IT’S almost like clockwork. Monday to Thursday, from around 3pm onwards, my school mums’ WhatsApp groups start to fill up with messages: ‘Anyone got the Irish spellings?’ ‘A copy of Mental Maths page 43?’ ‘I can’t get into Seesaw, do I need a new code?’ ‘There’s something here about a project. What’s that about and when is it due?’ ‘How have you all finished with the homework already, we haven’t even started here and now I have to cook dinner!’
The accompanying emojis speak for themselves.
Most discussions around homework tend to centre on whether it is beneficial for children’s learning and development or not.
We do, perhaps, speak less about the toll it takes on women’s time.
Dads help with homework, too, of course. But when it comes to the nuts-and-bolts logistics of making sure the work gets done, and done correctly, and with the least amount of frustration possible, fitted in amongst other activities, mealtimes, and everyone else’s work, it is another domestic responsibility that does largely seem to fall to women.
Add more than one child to the mix and it can feel like a full-time job.
Because supervising homework, for those with primary school going children at least, is not for the faint-hearted.
It’s not even really about the homework itself, we all know that if everyone just sat down and did it, it might not be such a hard thing to get through.
But chances are that a book was left in school, that instructions weren’t taken down in a decipherable manner or at all, that something is just unclear, that something gets forgotten about until the last minute.
Chances are even higher that a lack of motivation and general frustration with homework-related tasks require Olympic levels of motivational skills – at least in my household, although a bit of research within my WhatsApp group reveals, perhaps unsurprisingly, that ours is not an outlier in that respect. And this needs to be part of the discussion.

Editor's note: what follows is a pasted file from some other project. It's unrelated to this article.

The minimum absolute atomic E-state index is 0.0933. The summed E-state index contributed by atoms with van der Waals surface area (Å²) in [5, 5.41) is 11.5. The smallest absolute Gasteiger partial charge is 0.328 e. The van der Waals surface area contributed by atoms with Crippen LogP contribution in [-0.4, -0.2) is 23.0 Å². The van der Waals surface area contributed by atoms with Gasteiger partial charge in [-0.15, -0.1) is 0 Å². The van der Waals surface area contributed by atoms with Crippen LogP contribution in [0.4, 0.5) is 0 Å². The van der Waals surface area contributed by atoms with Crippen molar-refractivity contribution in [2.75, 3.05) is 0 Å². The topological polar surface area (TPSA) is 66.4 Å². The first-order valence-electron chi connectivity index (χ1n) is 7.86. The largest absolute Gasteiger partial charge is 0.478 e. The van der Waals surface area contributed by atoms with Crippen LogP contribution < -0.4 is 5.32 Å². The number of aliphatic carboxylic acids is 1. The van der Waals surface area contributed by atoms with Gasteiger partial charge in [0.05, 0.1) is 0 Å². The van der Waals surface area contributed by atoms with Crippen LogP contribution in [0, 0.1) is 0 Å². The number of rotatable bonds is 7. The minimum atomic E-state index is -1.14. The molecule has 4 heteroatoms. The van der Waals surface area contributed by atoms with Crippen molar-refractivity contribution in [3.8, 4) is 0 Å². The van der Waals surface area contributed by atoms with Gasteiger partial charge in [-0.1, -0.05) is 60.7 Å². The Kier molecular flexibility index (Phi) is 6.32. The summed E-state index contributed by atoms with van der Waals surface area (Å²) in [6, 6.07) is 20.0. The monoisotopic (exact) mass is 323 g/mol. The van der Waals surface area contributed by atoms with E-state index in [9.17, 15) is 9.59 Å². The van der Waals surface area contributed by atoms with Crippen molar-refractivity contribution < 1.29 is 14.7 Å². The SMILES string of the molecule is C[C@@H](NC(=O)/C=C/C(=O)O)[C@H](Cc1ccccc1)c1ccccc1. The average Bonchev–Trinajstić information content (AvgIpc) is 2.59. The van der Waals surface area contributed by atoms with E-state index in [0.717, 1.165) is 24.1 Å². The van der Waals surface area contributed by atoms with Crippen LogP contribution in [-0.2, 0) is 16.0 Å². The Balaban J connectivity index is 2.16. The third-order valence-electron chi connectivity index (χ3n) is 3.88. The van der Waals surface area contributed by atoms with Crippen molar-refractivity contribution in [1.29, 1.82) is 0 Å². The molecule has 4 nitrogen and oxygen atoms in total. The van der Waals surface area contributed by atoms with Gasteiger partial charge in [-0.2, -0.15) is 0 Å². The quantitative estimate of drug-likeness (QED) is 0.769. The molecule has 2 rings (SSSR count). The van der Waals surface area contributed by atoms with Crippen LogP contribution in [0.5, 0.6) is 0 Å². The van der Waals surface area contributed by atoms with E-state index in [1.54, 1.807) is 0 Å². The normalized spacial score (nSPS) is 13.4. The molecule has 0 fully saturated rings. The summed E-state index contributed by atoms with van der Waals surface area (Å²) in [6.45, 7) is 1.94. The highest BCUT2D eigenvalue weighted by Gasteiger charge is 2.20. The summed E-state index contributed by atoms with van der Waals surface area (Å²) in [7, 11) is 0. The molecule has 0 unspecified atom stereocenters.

We need to talk about the impact on women’s time of always having to be available to supervise homework, to stay on top of requirements for Pritt sticks, copy books, logins and passwords. Of making sure there are devices available to everyone who needs them. Of figuring out how to minimise text boxes in Seesaw. Of checking school app notifications. Of trying to find the best time to get children, often tired after a long day and already mentally done with school, to see some value in actually sitting down and doing the work.
Or to just sit down and do it, regardless of its value.
Women are already stretched to the limits. Why are we adding this to the mix?
Personally, I am quite hands-off when it comes to homework. If books are left in school, I don’t go out of my way to locate the missing pages. If we can’t remember what the spellings were, we tend to just skip them.
I really do try to minimise the impact homework has on my time. I’ve plenty of other things to be doing, and we do need to take some responsibility for what we choose to take on in our lives. A lot of my coaching and leadership work is precisely around enabling women to set clearer boundaries in this regard, and I do try to practice what I preach.